Saaru, sathumadam or chaar? Or is it the tony ‘mulligatawny’ that we have in mind? Turns out the rasam isn’t such a simple affair after all
Story- According to Lizzie Collingham in her book, Curry of Cooks and Conquerors, when the British took up residence in the Madras Presidency and asked their cooks (who were locals) to rustle up a soup for starters, this is what happened. Since the concept of soup is an alien one to Indian cuisine and necessity is the Amma of Invention, the clever ‘Madrassis’ took rasam, tweaked it around by adding rice, vegetables and meat and served it – probably a little nervously - to their British…dare I say “masters”? The result was such a hit that very soon, no “Anglo-Indian” dinner party or ball was considered complete if “very hot mullagatani soup” was not on the menu. And the by then “Madrassi British” quaffed it in such large quantities that they earned the nickname “Mulls”!
So, while South Indians will sneer at this question, it is one that begs to be asked.
Not ‘South Indian soup’
Well, the most common description that I have come across is “a South Indian soup.” Which is tantamount to saying that Lata Mangeshkar is a singer.
Because there are rasams and there are rasams. So many of them that you could say that “rasam” is actually a entire continent, populated with thousands of rasam gotrams. Some are minimalists – just water, delicately but fabulously infused with the souls of a few, select spices and a souring agent. (The term “mullagatani’ or “mulligatawny” is a corruption of the Tamil “milugai tanni”, meaning pepper water.) Other are more complex and robust, made by boiling a dal, then flavouring and seasoning it in all manner of ways. Some are flamboyantly fiery, others more subtle and sly in their sting. Most rasams are tart, but a few are sweet-and-sour, the most famous example being “obattu saaru” (or “holige saaru”) in Karnataka, a by-product of “obattus” or puranpolis! Some are made in a matter of minutes, others choose to slowly simmer and seethe for hours before they are ready. And some are not even called rasam. For example, in Karnataka, the term used is ‘saaru’, in Andhra Pradesh it is ‘chaaru’ and even in Tamil Nadu where the term “rasam” is supposed to have originated, there are variants like “sathamudhu” and “pulichaar”.
So, what is rasam?
Perhaps the answer is in the etymology of the word “rasam”. It is derived from the Tamil ‘irasam’ and the Sanskrit “rasa” both of which mean ‘essence’ or ‘extract’. And so, if one were to look for an inclusive description, this is basically what rasam is. A set of ingredients cooked together so that they give up their signature flavours to mingle and marry into a fabulously redolent, delicious…well, what should be called a symphony but I’ll settle for the more mundane ‘soup’.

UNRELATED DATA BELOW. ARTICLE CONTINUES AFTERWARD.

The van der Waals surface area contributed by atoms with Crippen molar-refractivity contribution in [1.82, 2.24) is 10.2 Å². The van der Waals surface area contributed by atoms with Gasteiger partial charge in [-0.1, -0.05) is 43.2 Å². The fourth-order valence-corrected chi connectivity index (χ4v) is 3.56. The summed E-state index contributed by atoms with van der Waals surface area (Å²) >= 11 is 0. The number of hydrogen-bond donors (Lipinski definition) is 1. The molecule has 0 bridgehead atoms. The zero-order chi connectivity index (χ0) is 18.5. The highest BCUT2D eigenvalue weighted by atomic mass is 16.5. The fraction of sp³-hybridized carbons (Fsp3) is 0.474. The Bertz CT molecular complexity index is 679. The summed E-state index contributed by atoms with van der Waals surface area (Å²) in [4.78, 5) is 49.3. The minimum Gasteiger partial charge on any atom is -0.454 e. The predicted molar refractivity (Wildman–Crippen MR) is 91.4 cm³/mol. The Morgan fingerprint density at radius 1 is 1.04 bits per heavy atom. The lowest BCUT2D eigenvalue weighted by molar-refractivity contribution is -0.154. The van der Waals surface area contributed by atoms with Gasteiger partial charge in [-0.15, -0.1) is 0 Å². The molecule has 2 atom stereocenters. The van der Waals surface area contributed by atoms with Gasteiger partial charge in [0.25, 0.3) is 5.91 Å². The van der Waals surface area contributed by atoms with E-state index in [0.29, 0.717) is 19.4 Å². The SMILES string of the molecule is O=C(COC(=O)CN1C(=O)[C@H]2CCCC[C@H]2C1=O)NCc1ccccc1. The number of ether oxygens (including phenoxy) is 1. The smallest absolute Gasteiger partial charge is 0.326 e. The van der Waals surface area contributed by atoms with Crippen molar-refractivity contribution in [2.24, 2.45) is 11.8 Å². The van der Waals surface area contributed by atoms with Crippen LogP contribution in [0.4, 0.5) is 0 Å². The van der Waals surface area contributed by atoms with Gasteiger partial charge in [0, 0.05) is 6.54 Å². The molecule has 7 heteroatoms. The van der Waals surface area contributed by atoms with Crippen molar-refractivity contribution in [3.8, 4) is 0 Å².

Naturally, the next question is - what are those ingredients?
Ah. It is one almost as difficult to answer as “what is rasam?”. Because the crafty rasam cook can extract a rasam from almost anything. Dals of every kind. (Though tuvar dal is the most commonly used.) Tomato. Tamarind. Pineapple. Ginger. Kokum. Lime. Citron. Curry Leaves. Garlic. Even kanji - the excess water remaining after rice has been cooked – is cleverly seasoned to become a rasam that you will find in the Udupi region of Karnataka. There is also a rasam made out of neem flowers - vepampoo rasam, prepared especially during the Tamil New Year, when the neem trees are in full bloom. In fact, I’d like to think that the first rasam was the brainwave of a desperate cook forced to feed unexpected guests with a larder that was almost bare and I am reminded of that story of the man who made soup out of stones. So, who knows? Maybe there is a rasam that is indeed made out of stones!
But stone or water, no rasam is possible without the presence of its star performers – spices. The array is impressive and one that reaffirms the South Indian cook’s reputation of being a master (or should that be mistress?!) of spices. Red dried chillies, black pepper, coriander, cumin, methi and mustard seeds, asafoetida - to name the more popular ones. Some roasted, often with dals; some broiled in a little oil. Sometimes ground into paste, but more often than not combined in hundreds of permutations and combinations and then powdered to become those maddeningly aromatic, jealously guarded secrets called “rasam powder” that are passed on from one generation to another and considered almost as precious as the family jewels!